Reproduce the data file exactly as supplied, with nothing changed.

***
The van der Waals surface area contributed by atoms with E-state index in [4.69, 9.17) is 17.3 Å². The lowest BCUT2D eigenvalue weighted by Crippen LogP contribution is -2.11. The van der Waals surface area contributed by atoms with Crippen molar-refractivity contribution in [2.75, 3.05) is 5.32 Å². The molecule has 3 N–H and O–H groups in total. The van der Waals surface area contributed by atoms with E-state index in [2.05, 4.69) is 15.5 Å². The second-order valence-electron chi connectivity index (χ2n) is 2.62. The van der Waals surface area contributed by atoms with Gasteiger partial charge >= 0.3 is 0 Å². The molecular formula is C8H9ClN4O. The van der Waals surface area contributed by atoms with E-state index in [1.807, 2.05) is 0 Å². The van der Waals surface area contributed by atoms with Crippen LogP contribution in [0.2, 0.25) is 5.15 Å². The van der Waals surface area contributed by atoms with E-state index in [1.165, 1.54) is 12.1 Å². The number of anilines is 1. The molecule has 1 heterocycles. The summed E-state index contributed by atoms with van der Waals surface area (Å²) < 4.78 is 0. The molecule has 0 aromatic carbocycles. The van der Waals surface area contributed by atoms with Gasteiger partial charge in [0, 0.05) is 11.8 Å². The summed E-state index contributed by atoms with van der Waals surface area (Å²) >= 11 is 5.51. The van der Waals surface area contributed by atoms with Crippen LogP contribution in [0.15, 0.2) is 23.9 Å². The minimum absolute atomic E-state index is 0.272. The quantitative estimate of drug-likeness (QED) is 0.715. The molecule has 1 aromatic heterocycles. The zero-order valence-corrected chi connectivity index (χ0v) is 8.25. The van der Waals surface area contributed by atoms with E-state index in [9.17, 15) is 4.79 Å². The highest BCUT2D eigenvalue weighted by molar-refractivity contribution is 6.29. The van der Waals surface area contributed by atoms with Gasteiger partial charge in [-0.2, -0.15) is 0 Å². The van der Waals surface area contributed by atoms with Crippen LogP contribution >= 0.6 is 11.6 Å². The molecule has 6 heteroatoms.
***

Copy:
The van der Waals surface area contributed by atoms with E-state index in [4.69, 9.17) is 17.3 Å². The lowest BCUT2D eigenvalue weighted by Crippen LogP contribution is -2.11. The van der Waals surface area contributed by atoms with Crippen molar-refractivity contribution in [2.75, 3.05) is 5.32 Å². The molecule has 3 N–H and O–H groups in total. The van der Waals surface area contributed by atoms with E-state index in [2.05, 4.69) is 15.5 Å². The second-order valence-electron chi connectivity index (χ2n) is 2.62. The van der Waals surface area contributed by atoms with Gasteiger partial charge >= 0.3 is 0 Å². The molecular formula is C8H9ClN4O. The van der Waals surface area contributed by atoms with E-state index in [1.807, 2.05) is 0 Å². The van der Waals surface area contributed by atoms with Crippen LogP contribution in [0.2, 0.25) is 5.15 Å². The van der Waals surface area contributed by atoms with E-state index in [1.165, 1.54) is 12.1 Å². The number of anilines is 1. The molecule has 1 heterocycles. The summed E-state index contributed by atoms with van der Waals surface area (Å²) < 4.78 is 0. The molecule has 0 aromatic carbocycles. The van der Waals surface area contributed by atoms with Gasteiger partial charge in [0, 0.05) is 11.8 Å². The summed E-state index contributed by atoms with van der Waals surface area (Å²) >= 11 is 5.51. The van der Waals surface area contributed by atoms with Crippen LogP contribution in [0.15, 0.2) is 23.9 Å². The minimum absolute atomic E-state index is 0.272. The quantitative estimate of drug-likeness (QED) is 0.715. The molecule has 1 aromatic heterocycles. The zero-order valence-corrected chi connectivity index (χ0v) is 8.25. The van der Waals surface area contributed by atoms with E-state index in [9.17, 15) is 4.79 Å². The highest BCUT2D eigenvalue weighted by molar-refractivity contribution is 6.29. The van der Waals surface area contributed by atoms with Gasteiger partial charge in [-0.2, -0.15) is 0 Å². The van der Waals surface area contributed by atoms with Crippen LogP contribution >= 0.6 is 11.6 Å². The molecule has 6 heteroatoms.